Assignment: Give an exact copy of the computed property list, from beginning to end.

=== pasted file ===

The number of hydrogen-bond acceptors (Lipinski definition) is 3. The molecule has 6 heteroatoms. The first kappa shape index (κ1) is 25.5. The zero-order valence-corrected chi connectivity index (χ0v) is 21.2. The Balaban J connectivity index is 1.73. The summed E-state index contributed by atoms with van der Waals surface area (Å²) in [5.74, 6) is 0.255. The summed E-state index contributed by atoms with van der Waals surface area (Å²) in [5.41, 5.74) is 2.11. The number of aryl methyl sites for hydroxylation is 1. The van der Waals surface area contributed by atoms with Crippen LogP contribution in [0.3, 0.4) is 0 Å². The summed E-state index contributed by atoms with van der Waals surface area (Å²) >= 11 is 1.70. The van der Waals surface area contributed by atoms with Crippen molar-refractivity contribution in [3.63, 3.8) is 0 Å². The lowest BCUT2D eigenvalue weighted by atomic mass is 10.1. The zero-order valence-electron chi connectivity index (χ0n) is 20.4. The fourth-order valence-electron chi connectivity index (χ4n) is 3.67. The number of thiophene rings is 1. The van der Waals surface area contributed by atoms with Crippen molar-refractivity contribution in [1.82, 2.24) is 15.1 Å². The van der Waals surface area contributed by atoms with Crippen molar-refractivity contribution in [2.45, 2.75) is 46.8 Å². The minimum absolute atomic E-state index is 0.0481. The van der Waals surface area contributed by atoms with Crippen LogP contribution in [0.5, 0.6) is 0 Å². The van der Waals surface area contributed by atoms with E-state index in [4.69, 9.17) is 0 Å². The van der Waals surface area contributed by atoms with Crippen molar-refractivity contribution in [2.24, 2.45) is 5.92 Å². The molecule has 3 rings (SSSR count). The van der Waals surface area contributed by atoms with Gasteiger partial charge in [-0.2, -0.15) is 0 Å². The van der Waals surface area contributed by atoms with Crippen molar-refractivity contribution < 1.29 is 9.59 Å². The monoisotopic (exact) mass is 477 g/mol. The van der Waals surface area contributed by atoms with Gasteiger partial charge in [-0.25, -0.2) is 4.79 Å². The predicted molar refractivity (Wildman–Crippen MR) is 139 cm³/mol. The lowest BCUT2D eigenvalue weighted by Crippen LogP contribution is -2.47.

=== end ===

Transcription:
The number of hydrogen-bond acceptors (Lipinski definition) is 3. The molecule has 6 heteroatoms. The first kappa shape index (κ1) is 25.5. The zero-order valence-corrected chi connectivity index (χ0v) is 21.2. The Balaban J connectivity index is 1.73. The summed E-state index contributed by atoms with van der Waals surface area (Å²) in [5.74, 6) is 0.255. The summed E-state index contributed by atoms with van der Waals surface area (Å²) in [5.41, 5.74) is 2.11. The number of aryl methyl sites for hydroxylation is 1. The van der Waals surface area contributed by atoms with Crippen LogP contribution in [0.3, 0.4) is 0 Å². The summed E-state index contributed by atoms with van der Waals surface area (Å²) >= 11 is 1.70. The van der Waals surface area contributed by atoms with Crippen molar-refractivity contribution in [3.63, 3.8) is 0 Å². The lowest BCUT2D eigenvalue weighted by atomic mass is 10.1. The zero-order valence-electron chi connectivity index (χ0n) is 20.4. The fourth-order valence-electron chi connectivity index (χ4n) is 3.67. The number of thiophene rings is 1. The van der Waals surface area contributed by atoms with Crippen molar-refractivity contribution in [1.82, 2.24) is 15.1 Å². The van der Waals surface area contributed by atoms with Crippen molar-refractivity contribution in [2.45, 2.75) is 46.8 Å². The minimum absolute atomic E-state index is 0.0481. The van der Waals surface area contributed by atoms with Crippen LogP contribution in [0.5, 0.6) is 0 Å². The van der Waals surface area contributed by atoms with E-state index in [4.69, 9.17) is 0 Å². The van der Waals surface area contributed by atoms with Crippen molar-refractivity contribution in [2.24, 2.45) is 5.92 Å². The molecule has 3 rings (SSSR count). The van der Waals surface area contributed by atoms with Gasteiger partial charge in [-0.2, -0.15) is 0 Å². The van der Waals surface area contributed by atoms with Crippen molar-refractivity contribution < 1.29 is 9.59 Å². The monoisotopic (exact) mass is 477 g/mol. The van der Waals surface area contributed by atoms with Gasteiger partial charge in [-0.25, -0.2) is 4.79 Å². The predicted molar refractivity (Wildman–Crippen MR) is 139 cm³/mol. The lowest BCUT2D eigenvalue weighted by Crippen LogP contribution is -2.47.